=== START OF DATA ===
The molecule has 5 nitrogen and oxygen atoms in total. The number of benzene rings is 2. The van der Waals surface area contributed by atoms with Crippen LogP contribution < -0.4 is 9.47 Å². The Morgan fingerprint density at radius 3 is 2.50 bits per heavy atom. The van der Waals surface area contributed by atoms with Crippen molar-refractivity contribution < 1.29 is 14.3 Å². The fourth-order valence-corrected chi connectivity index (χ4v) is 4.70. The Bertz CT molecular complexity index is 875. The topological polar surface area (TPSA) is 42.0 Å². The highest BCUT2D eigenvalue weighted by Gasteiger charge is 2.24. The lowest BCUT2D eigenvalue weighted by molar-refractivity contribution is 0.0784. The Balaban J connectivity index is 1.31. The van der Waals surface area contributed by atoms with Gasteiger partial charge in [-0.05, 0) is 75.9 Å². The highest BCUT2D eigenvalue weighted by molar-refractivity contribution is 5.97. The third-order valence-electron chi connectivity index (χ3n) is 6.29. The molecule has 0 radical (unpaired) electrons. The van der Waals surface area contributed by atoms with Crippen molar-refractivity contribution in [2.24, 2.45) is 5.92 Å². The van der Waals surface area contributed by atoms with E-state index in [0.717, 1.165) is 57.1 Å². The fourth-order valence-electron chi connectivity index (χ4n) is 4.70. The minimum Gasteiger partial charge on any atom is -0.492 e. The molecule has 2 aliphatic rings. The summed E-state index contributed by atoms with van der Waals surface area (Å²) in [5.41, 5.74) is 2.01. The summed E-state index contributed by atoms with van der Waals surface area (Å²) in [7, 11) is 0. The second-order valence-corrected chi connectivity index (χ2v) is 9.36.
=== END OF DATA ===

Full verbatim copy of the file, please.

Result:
The molecule has 5 nitrogen and oxygen atoms in total. The number of benzene rings is 2. The van der Waals surface area contributed by atoms with Crippen LogP contribution < -0.4 is 9.47 Å². The Morgan fingerprint density at radius 3 is 2.50 bits per heavy atom. The van der Waals surface area contributed by atoms with Crippen molar-refractivity contribution < 1.29 is 14.3 Å². The fourth-order valence-corrected chi connectivity index (χ4v) is 4.70. The Bertz CT molecular complexity index is 875. The topological polar surface area (TPSA) is 42.0 Å². The highest BCUT2D eigenvalue weighted by Gasteiger charge is 2.24. The lowest BCUT2D eigenvalue weighted by molar-refractivity contribution is 0.0784. The Balaban J connectivity index is 1.31. The van der Waals surface area contributed by atoms with Gasteiger partial charge in [-0.05, 0) is 75.9 Å². The highest BCUT2D eigenvalue weighted by molar-refractivity contribution is 5.97. The third-order valence-electron chi connectivity index (χ3n) is 6.29. The molecule has 0 radical (unpaired) electrons. The van der Waals surface area contributed by atoms with Crippen molar-refractivity contribution in [2.24, 2.45) is 5.92 Å². The van der Waals surface area contributed by atoms with E-state index in [0.717, 1.165) is 57.1 Å². The fourth-order valence-electron chi connectivity index (χ4n) is 4.70. The minimum Gasteiger partial charge on any atom is -0.492 e. The molecule has 2 aliphatic rings. The summed E-state index contributed by atoms with van der Waals surface area (Å²) in [5.41, 5.74) is 2.01. The summed E-state index contributed by atoms with van der Waals surface area (Å²) in [7, 11) is 0. The second-order valence-corrected chi connectivity index (χ2v) is 9.36.